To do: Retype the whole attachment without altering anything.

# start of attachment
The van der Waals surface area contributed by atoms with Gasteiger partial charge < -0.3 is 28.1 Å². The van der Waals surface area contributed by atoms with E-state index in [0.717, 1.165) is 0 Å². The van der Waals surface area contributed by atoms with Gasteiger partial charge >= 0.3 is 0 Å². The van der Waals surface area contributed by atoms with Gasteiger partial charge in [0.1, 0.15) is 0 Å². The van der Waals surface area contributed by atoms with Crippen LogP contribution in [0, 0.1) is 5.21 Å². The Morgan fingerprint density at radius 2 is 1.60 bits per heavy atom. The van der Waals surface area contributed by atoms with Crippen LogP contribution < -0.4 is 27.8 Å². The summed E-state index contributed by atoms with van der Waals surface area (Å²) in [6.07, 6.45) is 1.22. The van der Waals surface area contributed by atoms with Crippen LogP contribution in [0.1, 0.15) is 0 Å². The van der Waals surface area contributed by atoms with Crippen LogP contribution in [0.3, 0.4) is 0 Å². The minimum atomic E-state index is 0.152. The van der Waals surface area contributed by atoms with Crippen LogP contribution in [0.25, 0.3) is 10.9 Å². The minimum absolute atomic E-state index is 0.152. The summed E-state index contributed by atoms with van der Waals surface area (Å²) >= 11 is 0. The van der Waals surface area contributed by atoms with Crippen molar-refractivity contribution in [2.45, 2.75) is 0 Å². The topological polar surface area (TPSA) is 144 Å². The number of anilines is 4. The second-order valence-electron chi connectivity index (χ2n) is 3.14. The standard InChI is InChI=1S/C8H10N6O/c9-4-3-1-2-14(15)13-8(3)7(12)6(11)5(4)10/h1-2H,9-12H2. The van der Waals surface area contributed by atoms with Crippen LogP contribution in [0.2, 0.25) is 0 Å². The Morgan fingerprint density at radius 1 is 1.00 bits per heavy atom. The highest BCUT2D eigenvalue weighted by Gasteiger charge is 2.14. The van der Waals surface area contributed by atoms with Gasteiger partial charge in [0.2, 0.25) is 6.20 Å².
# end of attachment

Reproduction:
The van der Waals surface area contributed by atoms with Gasteiger partial charge < -0.3 is 28.1 Å². The van der Waals surface area contributed by atoms with E-state index in [0.717, 1.165) is 0 Å². The van der Waals surface area contributed by atoms with Gasteiger partial charge >= 0.3 is 0 Å². The van der Waals surface area contributed by atoms with Gasteiger partial charge in [0.1, 0.15) is 0 Å². The van der Waals surface area contributed by atoms with Crippen LogP contribution in [0, 0.1) is 5.21 Å². The Morgan fingerprint density at radius 2 is 1.60 bits per heavy atom. The van der Waals surface area contributed by atoms with Crippen LogP contribution < -0.4 is 27.8 Å². The summed E-state index contributed by atoms with van der Waals surface area (Å²) in [6.07, 6.45) is 1.22. The van der Waals surface area contributed by atoms with Crippen LogP contribution in [0.1, 0.15) is 0 Å². The van der Waals surface area contributed by atoms with Crippen LogP contribution in [0.3, 0.4) is 0 Å². The minimum atomic E-state index is 0.152. The van der Waals surface area contributed by atoms with Crippen LogP contribution in [0.25, 0.3) is 10.9 Å². The minimum absolute atomic E-state index is 0.152. The summed E-state index contributed by atoms with van der Waals surface area (Å²) >= 11 is 0. The van der Waals surface area contributed by atoms with Crippen molar-refractivity contribution in [2.45, 2.75) is 0 Å². The topological polar surface area (TPSA) is 144 Å². The number of anilines is 4. The second-order valence-electron chi connectivity index (χ2n) is 3.14. The standard InChI is InChI=1S/C8H10N6O/c9-4-3-1-2-14(15)13-8(3)7(12)6(11)5(4)10/h1-2H,9-12H2. The van der Waals surface area contributed by atoms with Crippen LogP contribution in [0.2, 0.25) is 0 Å². The Morgan fingerprint density at radius 1 is 1.00 bits per heavy atom. The highest BCUT2D eigenvalue weighted by Gasteiger charge is 2.14. The van der Waals surface area contributed by atoms with Gasteiger partial charge in [0.2, 0.25) is 6.20 Å².